To feed a burgeoning global population, agricultural production has to more than double in the coming four decades, and it must do so within the expected climate-change-related stresses. Can this growth in production happen in a way that keeps greenhouse gas emissions (carbon dioxide, methane and others) to a minimum? And can it at the same time help farmers adapt to worsening climates?
Evidently so, but only if we focus on low-emission farming practices that also build ecological resilience.
According to Dr. Marja-Liisa Tapio-Biström of the UN Food and Agriculture Organisation (FAO), we need to pay particular attention to three types of resilience, in order to achieve a convergence of mitigation and adaptation to climate change.
- Ecosystem resilience, indicated by stable or increasing above- and below-the-ground biomass and organic matter;
- Livelihood resilience, indicated by the income and assets of farm households remaining stable or getting better; and
- Global resilience – indicated by stable or decreasing use of fossil fuels and non-organic inputs to agriculture.
Farming systems that engender these outcomes are efficient in water use; nutrient-balanced; energy- and waste-neutral; and high in biodiversity.
Tapio-Biström, who works within the Natural Resources Management and Environment department of the FAO, was speaking in Doha at a roundtable session of the 2012 Agriculture, Landscapes and Livelihoods Day (ALLDay 5) on 3 December 2012. Session panelists discussed the need for robust data and presented some technical solutions for measuring greenhouse gas (GHG) emissions in agricultural systems in developing countries.
“The new demand for food will be most keenly felt in developing countries, whose farming systems are also the most vulnerable to climate change. For this reason, it is critical that increased production does not worsen the greenhouse gas emission problem,” Dr. Cheikh Mbow, climate change scientist with the World Agroforestry Centre (ICRAF) told the forum.
“However, climate adaptation and mitigation in developing countries are not mutually exclusive,” he stressed.
“Intensification is important, but you have to be careful how you intensify your production. Inefficient use of resources is a major cause of agricultural emissions, and simply raising the efficiency of farmlands makes them less polluting.”
Mbow discussed the MICCA (Mitigation of Climate Change in Agriculture) example, a participatory approach developed by FAO and ICRAF to increase productivity while reducing farming’s environmental footprint.
He said measuring greenhouse emissions in the developing world, particularly on fragmented smallholder farming landscapes, is not simple.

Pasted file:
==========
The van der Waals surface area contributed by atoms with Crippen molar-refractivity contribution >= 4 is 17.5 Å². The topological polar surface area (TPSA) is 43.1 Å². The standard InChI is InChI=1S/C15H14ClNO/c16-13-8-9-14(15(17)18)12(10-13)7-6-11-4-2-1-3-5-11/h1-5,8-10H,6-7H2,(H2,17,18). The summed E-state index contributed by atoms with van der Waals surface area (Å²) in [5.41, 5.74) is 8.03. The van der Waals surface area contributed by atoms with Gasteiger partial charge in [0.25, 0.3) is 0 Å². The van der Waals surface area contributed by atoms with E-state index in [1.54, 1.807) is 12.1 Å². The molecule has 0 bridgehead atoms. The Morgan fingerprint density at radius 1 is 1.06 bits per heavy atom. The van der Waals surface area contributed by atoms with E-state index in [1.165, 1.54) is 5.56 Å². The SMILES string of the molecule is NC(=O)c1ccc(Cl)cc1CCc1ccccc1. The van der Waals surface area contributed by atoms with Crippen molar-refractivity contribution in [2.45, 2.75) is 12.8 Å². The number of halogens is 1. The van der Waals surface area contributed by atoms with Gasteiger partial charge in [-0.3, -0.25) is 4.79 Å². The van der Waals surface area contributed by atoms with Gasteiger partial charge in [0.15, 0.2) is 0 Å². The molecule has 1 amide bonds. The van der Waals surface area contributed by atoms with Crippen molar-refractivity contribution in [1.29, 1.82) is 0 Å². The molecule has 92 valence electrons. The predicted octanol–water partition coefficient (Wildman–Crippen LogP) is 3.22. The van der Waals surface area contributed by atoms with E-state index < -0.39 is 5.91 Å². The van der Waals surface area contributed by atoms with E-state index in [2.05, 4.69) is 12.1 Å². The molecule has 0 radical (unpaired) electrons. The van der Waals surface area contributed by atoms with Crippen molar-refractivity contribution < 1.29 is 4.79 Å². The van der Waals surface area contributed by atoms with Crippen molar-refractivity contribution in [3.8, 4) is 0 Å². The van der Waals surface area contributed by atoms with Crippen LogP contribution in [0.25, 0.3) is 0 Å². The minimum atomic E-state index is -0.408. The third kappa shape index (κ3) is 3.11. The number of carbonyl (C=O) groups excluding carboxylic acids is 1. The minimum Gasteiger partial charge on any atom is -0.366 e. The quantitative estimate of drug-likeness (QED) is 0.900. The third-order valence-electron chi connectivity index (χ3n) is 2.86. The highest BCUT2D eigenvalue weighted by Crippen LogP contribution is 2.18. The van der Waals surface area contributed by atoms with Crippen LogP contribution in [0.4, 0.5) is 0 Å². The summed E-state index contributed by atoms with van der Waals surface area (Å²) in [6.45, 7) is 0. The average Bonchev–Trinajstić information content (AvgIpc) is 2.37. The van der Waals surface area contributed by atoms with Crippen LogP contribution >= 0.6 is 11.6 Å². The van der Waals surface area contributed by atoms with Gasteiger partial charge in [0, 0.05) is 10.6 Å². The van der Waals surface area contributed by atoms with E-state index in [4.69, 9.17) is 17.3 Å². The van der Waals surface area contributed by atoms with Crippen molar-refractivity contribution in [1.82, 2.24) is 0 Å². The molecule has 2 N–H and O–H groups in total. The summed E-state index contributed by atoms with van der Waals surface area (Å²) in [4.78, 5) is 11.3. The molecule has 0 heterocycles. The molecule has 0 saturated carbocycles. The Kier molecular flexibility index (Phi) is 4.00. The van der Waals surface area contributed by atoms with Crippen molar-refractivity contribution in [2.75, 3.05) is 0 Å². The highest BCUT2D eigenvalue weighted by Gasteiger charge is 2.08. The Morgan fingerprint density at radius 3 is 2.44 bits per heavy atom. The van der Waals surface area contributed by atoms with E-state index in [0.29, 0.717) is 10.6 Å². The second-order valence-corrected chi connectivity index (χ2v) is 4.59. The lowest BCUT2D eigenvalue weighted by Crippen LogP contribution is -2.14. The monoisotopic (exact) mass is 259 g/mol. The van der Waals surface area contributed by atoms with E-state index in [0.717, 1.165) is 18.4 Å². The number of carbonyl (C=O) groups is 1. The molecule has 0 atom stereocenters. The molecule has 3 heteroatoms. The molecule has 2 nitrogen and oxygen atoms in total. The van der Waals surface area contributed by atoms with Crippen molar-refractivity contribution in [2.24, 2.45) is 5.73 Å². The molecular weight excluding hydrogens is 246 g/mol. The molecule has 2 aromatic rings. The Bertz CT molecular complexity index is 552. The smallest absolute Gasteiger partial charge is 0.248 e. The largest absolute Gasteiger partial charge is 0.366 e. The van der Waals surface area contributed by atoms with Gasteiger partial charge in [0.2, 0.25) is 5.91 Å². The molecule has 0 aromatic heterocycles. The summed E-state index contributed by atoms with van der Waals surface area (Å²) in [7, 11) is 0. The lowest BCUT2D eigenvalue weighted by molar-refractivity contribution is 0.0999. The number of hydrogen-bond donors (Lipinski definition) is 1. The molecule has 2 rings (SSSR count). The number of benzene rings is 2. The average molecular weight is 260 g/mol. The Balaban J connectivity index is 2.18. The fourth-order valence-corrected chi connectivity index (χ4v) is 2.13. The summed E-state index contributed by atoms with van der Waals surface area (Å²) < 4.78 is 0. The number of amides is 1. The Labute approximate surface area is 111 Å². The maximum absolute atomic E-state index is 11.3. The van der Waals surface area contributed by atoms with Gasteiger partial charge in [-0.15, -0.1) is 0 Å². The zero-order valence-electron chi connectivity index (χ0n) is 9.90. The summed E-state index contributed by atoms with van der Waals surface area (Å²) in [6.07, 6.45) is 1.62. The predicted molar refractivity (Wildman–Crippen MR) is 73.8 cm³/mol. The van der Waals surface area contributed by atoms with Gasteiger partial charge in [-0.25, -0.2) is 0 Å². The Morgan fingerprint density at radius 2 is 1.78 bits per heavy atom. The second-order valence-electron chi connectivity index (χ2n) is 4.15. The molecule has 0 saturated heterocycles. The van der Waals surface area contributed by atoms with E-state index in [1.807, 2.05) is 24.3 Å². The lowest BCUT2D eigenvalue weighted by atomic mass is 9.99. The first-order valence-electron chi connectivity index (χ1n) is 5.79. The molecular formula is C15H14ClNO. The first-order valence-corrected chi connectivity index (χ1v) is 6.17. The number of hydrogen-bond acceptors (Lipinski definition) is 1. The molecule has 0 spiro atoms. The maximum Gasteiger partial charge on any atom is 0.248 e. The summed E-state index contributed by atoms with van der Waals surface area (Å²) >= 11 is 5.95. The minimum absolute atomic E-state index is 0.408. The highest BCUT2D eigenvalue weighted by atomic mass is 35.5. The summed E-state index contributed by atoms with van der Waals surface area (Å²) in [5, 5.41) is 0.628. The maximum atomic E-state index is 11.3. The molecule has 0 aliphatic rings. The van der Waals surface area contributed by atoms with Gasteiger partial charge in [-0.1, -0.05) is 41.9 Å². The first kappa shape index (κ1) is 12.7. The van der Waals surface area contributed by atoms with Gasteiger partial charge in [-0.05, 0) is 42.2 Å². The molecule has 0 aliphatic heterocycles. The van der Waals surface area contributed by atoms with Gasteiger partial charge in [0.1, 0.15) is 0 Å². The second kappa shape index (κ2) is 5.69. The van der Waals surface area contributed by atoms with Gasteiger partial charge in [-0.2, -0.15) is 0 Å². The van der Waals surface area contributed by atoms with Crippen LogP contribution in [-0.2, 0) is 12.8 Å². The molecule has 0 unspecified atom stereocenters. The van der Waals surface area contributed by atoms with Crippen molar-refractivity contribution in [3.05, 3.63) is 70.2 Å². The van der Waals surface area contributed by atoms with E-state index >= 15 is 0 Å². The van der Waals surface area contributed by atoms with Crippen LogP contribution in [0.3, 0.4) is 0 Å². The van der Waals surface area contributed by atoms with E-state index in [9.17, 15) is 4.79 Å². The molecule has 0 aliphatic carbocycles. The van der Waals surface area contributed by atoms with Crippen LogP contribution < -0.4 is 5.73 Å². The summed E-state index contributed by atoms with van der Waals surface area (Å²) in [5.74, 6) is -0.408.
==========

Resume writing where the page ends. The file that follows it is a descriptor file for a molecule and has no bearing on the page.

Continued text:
Despite the difficulties and expense, however, Mbow said such data are necessary, since they allow countries to assess and monitor how they are performing against climate change mitigation and adaptation benchmarks. The data can also paint a picture of future food security scenarios.
“Measuring greenhouse emissions is not done just for the sake of it. The data can tell us how we are doing on the ‘2-degree target’ [the effort to limit future global temperature increase to 2 degrees Celsius], and how well landscapes are performing in maintaining soil fertility. Emissions data also relate to food security, as they are linked to land productivity; a system that is losing carbon is losing fertility, and therefore future productivity,” he explained.
Mbow was quick to add, however, that for greenhouse gas data to be useful, they need to be converted into knowledge and decision-making tools that can inform policies and national planning.
At the same forum, Samuel Nnah Ndobe presented the findings of a participatory ‘payment for ecosystem services (PES)’ project in Nkolenyeng Community Forest in Cameroon, which is part of the Congo Basin. Local villagers and other community stakeholders here are engaged in carbon stocks measurement, an engagement that has provided an understanding of how local people think of and use their forest. It has also built community capacity in forest survey techniques for future carbon monitoring, essential for participation in payment for ecosystems services (PES) schemes.
Citing the practical and financial difficulties of collecting GHG and other scientific measurements on small-scale farms, Mbow said it should be clear to farmers why the data are important, and to explain this, we need to go beyond the mitigation benefits.
“What does a mega-ton of carbon mean to a smallholder farmer in Africa? In fact, what is the local-language word for greenhouse gas? Should a farmer care about this?” Mbow posed.
Luckily, it is not important for farmers to understand the science of climate change to mitigate and adapt to it.
Farmers, as they have done for millennia, care about good and resilient farms that allow them to meet and improve their livelihoods now and in the future. The farmers that will achieve this are today adopting practices, such as agroforestry, mulching, and diversification, that increase the carbon content of their farms both above and below the ground.
Farmers intent on raising their productivity through such techniques will naturally enjoy higher and more sustainable yields from their farms, and build their resilience to future climate-change-related stresses.
These low-emission farming systems have an important spillover effect: They put less pressure on forest resources, and are part of the global response to climate change.
A perfect marriage of mitigation and adaptation.
The event titled Issues in Considering GHG (greenhouse gas) Measurements in Agriculture was part of ALL Day 5, organized on the sidelines of the UN Climate Change Conference (UNFCCC COP 18) in Doha, Qatar.
See related technical paper:
Methods for the quantification of emissions at the landscape level for developing countries in smallholder contexts ow.ly/fLrrE
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